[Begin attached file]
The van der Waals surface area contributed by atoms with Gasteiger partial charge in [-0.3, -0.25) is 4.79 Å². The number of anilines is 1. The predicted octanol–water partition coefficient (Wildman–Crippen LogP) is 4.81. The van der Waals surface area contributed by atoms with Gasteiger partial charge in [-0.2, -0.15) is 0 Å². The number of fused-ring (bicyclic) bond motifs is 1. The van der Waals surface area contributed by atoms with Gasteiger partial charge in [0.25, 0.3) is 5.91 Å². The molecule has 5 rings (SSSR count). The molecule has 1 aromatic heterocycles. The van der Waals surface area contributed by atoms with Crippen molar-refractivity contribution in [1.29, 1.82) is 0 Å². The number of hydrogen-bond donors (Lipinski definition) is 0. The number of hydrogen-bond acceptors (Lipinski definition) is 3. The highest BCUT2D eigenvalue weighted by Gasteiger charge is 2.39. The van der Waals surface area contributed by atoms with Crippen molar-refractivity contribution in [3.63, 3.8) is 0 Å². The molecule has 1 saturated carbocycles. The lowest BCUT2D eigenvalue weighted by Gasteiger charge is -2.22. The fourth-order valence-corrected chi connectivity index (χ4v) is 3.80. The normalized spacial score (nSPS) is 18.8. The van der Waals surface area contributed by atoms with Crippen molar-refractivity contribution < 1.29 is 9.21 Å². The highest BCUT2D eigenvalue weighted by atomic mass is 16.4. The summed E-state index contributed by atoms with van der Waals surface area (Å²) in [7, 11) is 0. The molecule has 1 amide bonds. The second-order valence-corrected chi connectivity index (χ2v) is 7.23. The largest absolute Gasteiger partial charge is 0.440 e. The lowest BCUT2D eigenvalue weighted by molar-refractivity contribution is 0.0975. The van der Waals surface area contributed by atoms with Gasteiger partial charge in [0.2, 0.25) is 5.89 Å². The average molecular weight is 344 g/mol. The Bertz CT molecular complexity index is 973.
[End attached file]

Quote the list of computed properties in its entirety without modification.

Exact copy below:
The van der Waals surface area contributed by atoms with Gasteiger partial charge in [-0.3, -0.25) is 4.79 Å². The number of anilines is 1. The predicted octanol–water partition coefficient (Wildman–Crippen LogP) is 4.81. The van der Waals surface area contributed by atoms with Gasteiger partial charge in [-0.2, -0.15) is 0 Å². The number of fused-ring (bicyclic) bond motifs is 1. The van der Waals surface area contributed by atoms with Gasteiger partial charge in [0.25, 0.3) is 5.91 Å². The molecule has 5 rings (SSSR count). The molecule has 1 aromatic heterocycles. The van der Waals surface area contributed by atoms with Crippen molar-refractivity contribution in [1.29, 1.82) is 0 Å². The number of hydrogen-bond donors (Lipinski definition) is 0. The number of hydrogen-bond acceptors (Lipinski definition) is 3. The highest BCUT2D eigenvalue weighted by Gasteiger charge is 2.39. The van der Waals surface area contributed by atoms with Crippen molar-refractivity contribution in [3.63, 3.8) is 0 Å². The molecule has 1 saturated carbocycles. The lowest BCUT2D eigenvalue weighted by Gasteiger charge is -2.22. The fourth-order valence-corrected chi connectivity index (χ4v) is 3.80. The normalized spacial score (nSPS) is 18.8. The van der Waals surface area contributed by atoms with Crippen molar-refractivity contribution < 1.29 is 9.21 Å². The highest BCUT2D eigenvalue weighted by atomic mass is 16.4. The summed E-state index contributed by atoms with van der Waals surface area (Å²) in [7, 11) is 0. The molecule has 1 amide bonds. The second-order valence-corrected chi connectivity index (χ2v) is 7.23. The largest absolute Gasteiger partial charge is 0.440 e. The lowest BCUT2D eigenvalue weighted by molar-refractivity contribution is 0.0975. The van der Waals surface area contributed by atoms with Gasteiger partial charge in [0.2, 0.25) is 5.89 Å². The average molecular weight is 344 g/mol. The Bertz CT molecular complexity index is 973.